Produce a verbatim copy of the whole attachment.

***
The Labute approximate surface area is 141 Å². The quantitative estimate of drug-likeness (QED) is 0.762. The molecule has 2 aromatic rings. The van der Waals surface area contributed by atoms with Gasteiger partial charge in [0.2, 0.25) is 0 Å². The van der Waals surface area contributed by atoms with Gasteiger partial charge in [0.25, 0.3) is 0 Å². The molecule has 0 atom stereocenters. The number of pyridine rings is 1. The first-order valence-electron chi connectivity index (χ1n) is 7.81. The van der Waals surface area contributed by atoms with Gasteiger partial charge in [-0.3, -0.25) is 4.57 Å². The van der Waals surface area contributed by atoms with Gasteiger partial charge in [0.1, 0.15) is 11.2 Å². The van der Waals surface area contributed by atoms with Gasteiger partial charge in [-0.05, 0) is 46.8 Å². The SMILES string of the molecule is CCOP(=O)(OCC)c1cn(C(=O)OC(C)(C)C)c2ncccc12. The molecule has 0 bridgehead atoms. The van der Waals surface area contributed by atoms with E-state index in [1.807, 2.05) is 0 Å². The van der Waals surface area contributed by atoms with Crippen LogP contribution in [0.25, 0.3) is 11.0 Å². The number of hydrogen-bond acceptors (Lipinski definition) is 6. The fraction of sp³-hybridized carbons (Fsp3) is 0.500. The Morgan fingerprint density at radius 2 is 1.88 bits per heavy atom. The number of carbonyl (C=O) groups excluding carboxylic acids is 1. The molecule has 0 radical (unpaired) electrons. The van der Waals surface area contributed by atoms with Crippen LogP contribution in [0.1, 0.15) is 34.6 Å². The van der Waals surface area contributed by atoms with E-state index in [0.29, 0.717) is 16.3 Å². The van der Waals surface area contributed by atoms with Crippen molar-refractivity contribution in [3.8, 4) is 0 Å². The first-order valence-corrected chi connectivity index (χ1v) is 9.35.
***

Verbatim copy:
The Labute approximate surface area is 141 Å². The quantitative estimate of drug-likeness (QED) is 0.762. The molecule has 2 aromatic rings. The van der Waals surface area contributed by atoms with Gasteiger partial charge in [0.2, 0.25) is 0 Å². The van der Waals surface area contributed by atoms with Gasteiger partial charge in [0.25, 0.3) is 0 Å². The molecule has 0 atom stereocenters. The number of pyridine rings is 1. The first-order valence-electron chi connectivity index (χ1n) is 7.81. The van der Waals surface area contributed by atoms with Gasteiger partial charge in [-0.3, -0.25) is 4.57 Å². The van der Waals surface area contributed by atoms with Gasteiger partial charge in [0.1, 0.15) is 11.2 Å². The van der Waals surface area contributed by atoms with Gasteiger partial charge in [-0.05, 0) is 46.8 Å². The SMILES string of the molecule is CCOP(=O)(OCC)c1cn(C(=O)OC(C)(C)C)c2ncccc12. The molecule has 0 bridgehead atoms. The van der Waals surface area contributed by atoms with E-state index in [1.807, 2.05) is 0 Å². The van der Waals surface area contributed by atoms with Crippen LogP contribution in [0.25, 0.3) is 11.0 Å². The number of hydrogen-bond acceptors (Lipinski definition) is 6. The fraction of sp³-hybridized carbons (Fsp3) is 0.500. The Morgan fingerprint density at radius 2 is 1.88 bits per heavy atom. The number of carbonyl (C=O) groups excluding carboxylic acids is 1. The molecule has 0 radical (unpaired) electrons. The van der Waals surface area contributed by atoms with Crippen LogP contribution in [0.1, 0.15) is 34.6 Å². The van der Waals surface area contributed by atoms with E-state index in [0.29, 0.717) is 16.3 Å². The van der Waals surface area contributed by atoms with Crippen molar-refractivity contribution in [3.8, 4) is 0 Å². The first-order valence-corrected chi connectivity index (χ1v) is 9.35.